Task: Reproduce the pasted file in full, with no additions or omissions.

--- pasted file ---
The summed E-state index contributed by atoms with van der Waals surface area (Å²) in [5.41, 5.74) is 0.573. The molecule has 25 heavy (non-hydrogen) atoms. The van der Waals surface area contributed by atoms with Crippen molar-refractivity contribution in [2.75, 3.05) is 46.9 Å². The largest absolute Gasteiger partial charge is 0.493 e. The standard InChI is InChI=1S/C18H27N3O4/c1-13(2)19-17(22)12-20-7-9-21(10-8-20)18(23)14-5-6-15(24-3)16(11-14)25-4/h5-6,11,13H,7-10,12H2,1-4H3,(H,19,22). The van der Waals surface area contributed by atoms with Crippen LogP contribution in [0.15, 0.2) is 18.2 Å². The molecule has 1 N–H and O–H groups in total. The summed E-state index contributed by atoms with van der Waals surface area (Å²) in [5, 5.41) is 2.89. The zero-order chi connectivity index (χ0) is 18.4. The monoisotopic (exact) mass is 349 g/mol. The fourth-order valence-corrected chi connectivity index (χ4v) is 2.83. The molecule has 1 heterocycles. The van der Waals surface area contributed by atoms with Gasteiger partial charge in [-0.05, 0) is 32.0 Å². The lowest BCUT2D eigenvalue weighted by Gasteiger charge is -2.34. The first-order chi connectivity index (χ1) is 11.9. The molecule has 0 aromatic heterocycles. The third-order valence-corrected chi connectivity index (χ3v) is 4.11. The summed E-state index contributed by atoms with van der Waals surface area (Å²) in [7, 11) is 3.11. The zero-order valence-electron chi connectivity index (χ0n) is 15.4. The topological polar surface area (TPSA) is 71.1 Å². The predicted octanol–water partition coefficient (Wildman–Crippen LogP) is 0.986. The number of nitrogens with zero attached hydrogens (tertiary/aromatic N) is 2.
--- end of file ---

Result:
The summed E-state index contributed by atoms with van der Waals surface area (Å²) in [5.41, 5.74) is 0.573. The molecule has 25 heavy (non-hydrogen) atoms. The van der Waals surface area contributed by atoms with Crippen molar-refractivity contribution in [2.75, 3.05) is 46.9 Å². The largest absolute Gasteiger partial charge is 0.493 e. The standard InChI is InChI=1S/C18H27N3O4/c1-13(2)19-17(22)12-20-7-9-21(10-8-20)18(23)14-5-6-15(24-3)16(11-14)25-4/h5-6,11,13H,7-10,12H2,1-4H3,(H,19,22). The van der Waals surface area contributed by atoms with Crippen LogP contribution in [0.15, 0.2) is 18.2 Å². The molecule has 1 N–H and O–H groups in total. The summed E-state index contributed by atoms with van der Waals surface area (Å²) in [5, 5.41) is 2.89. The zero-order chi connectivity index (χ0) is 18.4. The monoisotopic (exact) mass is 349 g/mol. The fourth-order valence-corrected chi connectivity index (χ4v) is 2.83. The molecule has 1 heterocycles. The van der Waals surface area contributed by atoms with Gasteiger partial charge in [-0.05, 0) is 32.0 Å². The lowest BCUT2D eigenvalue weighted by Gasteiger charge is -2.34. The first-order chi connectivity index (χ1) is 11.9. The molecule has 0 aromatic heterocycles. The third-order valence-corrected chi connectivity index (χ3v) is 4.11. The summed E-state index contributed by atoms with van der Waals surface area (Å²) in [7, 11) is 3.11. The zero-order valence-electron chi connectivity index (χ0n) is 15.4. The topological polar surface area (TPSA) is 71.1 Å². The predicted octanol–water partition coefficient (Wildman–Crippen LogP) is 0.986. The number of nitrogens with zero attached hydrogens (tertiary/aromatic N) is 2.